Friday, January 23, 2009

Sun Management Center - Sun's Ways of monitoring

"Sun Management Center", a product from Sun Microsystems for monitoring the Spark and x86 hardware running Solaris and Linux. It provides in-depth monitoring and diagnostics of servers and its services. Sun MC is based on server-agent model.

Sun Management Center software includes three component layers: console, server, and agent. The product is based on the manager and agent architecture:

Console layer: Console layer is the interface to end users. It exposes web, JWS and console interfaces. Mutiple user can access the same Sun MC at the same time.

Server layer: server is the core, which talks to Console layer and agent layer. It acts as the central repository and stores data(both historical and current). It includes the components such as configuration manager, event manager, topology manager etc., Sun Management 4.0 uses PostgreSQL(open source) db to store data whereas the previous version 3.6 uses Oracle to store data.

Agent layer: Agent layer monitors, gather information about the server/system in which it is deployed and it communicates from server using SNMP(modules are used for gathering monitoring data. Different modules are used for different purposes). Agent apart from monitoring, also has the cabability to manage the nodes. The agent uses rule (it will get from server layer) to raise the alarm if the rule is not met.

Modules: Modules are the components in agent layer responsible for monitoring. They can dynamically loaded, invoked, started, stopped and unisntalled in Sun MC. Kernal reader, file scanning, directory scanning, config reader, fault manager, print spooler, process monitoring are some of the modules.

Like nmon, Sun MC is free to download and use (you can pay and get support). Like Glance for monitoring HP machines, Sun MC can be used to monitor the Sun based systems. Next time when you are planning to do performance testing, tuning on Spack or x86 hardware running Solaris, try Sun MC.

Thursday, January 15, 2009

End User Response Time Vs Tool Response Time

In olden days browser is more of display tool and for heavy client side processing, thick clients were used. As time and technology evolved, things have changed and current browser itself is more like think client. As the client side logic becoming heavy, obviously client side processing time has to be added to server side response time to get end user response time.

The Truth about performance testing tool

In modern day internet/web application, response time can be computed as follows

Response time = server side response time + network delay + client side processing time + rendering time

Where as our load testing tools, computes response time as follows.

Response time = server side response time + network delay.

Since client side logic is heavy in modern day web/internet application, most of the tools available today are really missing out the significant portion in response time.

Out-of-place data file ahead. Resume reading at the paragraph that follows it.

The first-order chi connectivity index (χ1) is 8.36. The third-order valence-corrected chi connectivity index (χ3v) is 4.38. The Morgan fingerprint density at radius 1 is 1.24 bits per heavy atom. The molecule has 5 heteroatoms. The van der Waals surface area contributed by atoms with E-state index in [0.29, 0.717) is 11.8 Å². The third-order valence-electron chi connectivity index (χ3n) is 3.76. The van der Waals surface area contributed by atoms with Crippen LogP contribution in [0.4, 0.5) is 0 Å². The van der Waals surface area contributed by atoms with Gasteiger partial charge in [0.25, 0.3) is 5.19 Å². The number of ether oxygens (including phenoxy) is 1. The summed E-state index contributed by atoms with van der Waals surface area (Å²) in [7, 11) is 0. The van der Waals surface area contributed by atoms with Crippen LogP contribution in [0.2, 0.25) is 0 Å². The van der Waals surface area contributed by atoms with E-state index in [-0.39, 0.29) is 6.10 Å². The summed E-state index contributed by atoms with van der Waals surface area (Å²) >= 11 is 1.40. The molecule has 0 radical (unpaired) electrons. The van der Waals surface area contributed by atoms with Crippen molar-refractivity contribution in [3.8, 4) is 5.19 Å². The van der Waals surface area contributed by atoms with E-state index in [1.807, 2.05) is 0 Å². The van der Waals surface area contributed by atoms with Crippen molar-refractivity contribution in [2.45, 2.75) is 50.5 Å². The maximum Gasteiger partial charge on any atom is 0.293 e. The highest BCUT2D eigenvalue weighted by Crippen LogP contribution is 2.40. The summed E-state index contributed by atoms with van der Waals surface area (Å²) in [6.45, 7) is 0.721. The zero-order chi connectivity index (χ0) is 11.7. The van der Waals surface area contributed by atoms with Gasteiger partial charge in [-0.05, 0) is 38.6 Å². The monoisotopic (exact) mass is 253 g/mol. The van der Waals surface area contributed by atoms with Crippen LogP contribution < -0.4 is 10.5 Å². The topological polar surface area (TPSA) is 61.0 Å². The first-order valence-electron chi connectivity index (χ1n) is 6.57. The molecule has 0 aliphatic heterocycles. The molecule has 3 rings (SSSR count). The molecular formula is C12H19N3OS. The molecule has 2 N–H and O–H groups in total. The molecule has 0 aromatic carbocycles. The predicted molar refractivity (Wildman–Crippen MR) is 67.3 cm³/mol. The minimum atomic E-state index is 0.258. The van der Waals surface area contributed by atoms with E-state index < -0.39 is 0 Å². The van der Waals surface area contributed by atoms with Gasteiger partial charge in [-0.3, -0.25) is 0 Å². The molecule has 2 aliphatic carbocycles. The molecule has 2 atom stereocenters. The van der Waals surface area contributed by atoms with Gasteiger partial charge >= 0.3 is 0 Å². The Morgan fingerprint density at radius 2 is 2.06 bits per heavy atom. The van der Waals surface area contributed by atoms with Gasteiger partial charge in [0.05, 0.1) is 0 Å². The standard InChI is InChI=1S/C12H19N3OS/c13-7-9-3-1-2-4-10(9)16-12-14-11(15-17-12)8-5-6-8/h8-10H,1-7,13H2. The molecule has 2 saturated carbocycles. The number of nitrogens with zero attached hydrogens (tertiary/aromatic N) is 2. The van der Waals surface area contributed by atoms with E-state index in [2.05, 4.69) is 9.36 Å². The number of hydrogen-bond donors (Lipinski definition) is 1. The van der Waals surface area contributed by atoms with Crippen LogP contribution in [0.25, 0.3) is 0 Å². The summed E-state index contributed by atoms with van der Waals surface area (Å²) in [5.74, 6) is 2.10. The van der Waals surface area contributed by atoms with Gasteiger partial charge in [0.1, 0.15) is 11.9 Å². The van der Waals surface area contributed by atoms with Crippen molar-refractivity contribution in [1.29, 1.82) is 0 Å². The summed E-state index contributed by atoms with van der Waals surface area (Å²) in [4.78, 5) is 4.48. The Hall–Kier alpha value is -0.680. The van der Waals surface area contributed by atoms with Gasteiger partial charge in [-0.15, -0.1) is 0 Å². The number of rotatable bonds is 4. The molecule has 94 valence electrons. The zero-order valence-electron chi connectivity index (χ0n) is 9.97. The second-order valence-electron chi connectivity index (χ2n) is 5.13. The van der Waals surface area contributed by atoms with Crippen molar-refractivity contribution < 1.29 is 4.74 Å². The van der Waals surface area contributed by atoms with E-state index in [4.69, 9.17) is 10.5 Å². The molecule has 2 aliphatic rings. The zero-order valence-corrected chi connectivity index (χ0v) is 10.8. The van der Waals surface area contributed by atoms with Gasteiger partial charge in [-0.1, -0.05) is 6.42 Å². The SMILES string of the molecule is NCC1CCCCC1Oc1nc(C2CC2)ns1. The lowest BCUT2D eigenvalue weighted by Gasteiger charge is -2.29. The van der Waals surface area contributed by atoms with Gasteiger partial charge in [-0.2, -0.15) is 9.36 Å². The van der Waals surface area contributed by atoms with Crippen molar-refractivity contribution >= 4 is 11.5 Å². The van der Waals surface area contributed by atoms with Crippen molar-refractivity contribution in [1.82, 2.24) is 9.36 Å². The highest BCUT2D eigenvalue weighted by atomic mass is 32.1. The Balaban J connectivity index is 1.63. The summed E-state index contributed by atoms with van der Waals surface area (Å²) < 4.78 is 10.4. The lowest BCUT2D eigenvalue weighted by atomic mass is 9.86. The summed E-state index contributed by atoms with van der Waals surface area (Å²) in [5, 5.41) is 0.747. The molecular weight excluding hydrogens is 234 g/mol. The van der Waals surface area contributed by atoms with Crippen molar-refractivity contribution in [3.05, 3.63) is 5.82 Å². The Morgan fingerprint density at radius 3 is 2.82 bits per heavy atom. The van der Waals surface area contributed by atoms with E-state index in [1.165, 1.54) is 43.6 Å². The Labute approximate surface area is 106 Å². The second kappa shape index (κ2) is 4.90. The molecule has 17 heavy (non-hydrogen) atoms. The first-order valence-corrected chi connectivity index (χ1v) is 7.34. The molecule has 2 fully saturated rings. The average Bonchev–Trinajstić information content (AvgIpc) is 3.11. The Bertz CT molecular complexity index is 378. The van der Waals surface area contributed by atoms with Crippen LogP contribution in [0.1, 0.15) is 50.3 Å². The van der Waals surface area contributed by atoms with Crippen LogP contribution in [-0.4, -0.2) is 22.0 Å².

Adding fuel to fire (Java Script Engine)

Because Java Script is so important to the web today, no one can even imagine a web application without java script. A JavaScript engine (also known as JavaScript interpreter or JavaScript implementation) is an interpreter that interprets JavaScript source code and executes the script accordingly in client’s browser. In real, java script execution time by Java Script Engine is also added to end user response time. To name few Spider monkey, V8 are couple of open source java script engine.

Even if some tools has ability (like Loadrunner click & script), it is very limited to a particular browser and particular java script engine.

More Fuel

Even if a tool is able to makeup the java script's response time, calculating full response time by tool has exception. PLUGINS. It is practically impossible for a tool vendor to work with all plugins available. Java and flash are the commonly used plugins in lot of web sites.

Just want to quote an example

In one of my previous client environment, single user test for a particular page click takes around 50 sec, whereas the loadrunner @ 1000 user load reported the max response time as 10 sec. After seeing the result, client has called in for a meeting and they demonstrated his portion and proved that in real, that particular page takes much longer time to view. To stick to our result, we have done a sniffing of that request using network sniffer and showed that client side JS doing some nasty calculation is the culprit not the server. Also we explained them that, whatever loadrunner gives are the server side response time not the end user response time.

So sad

Even if performance testing tool vendors wants to include client side response time, it is very difficult for them as whole lot of java script engine out in market with various market shares.

Even tough for some, it is hard to believe that server side response time and end user response time are very different, we have to accept(as it is fact).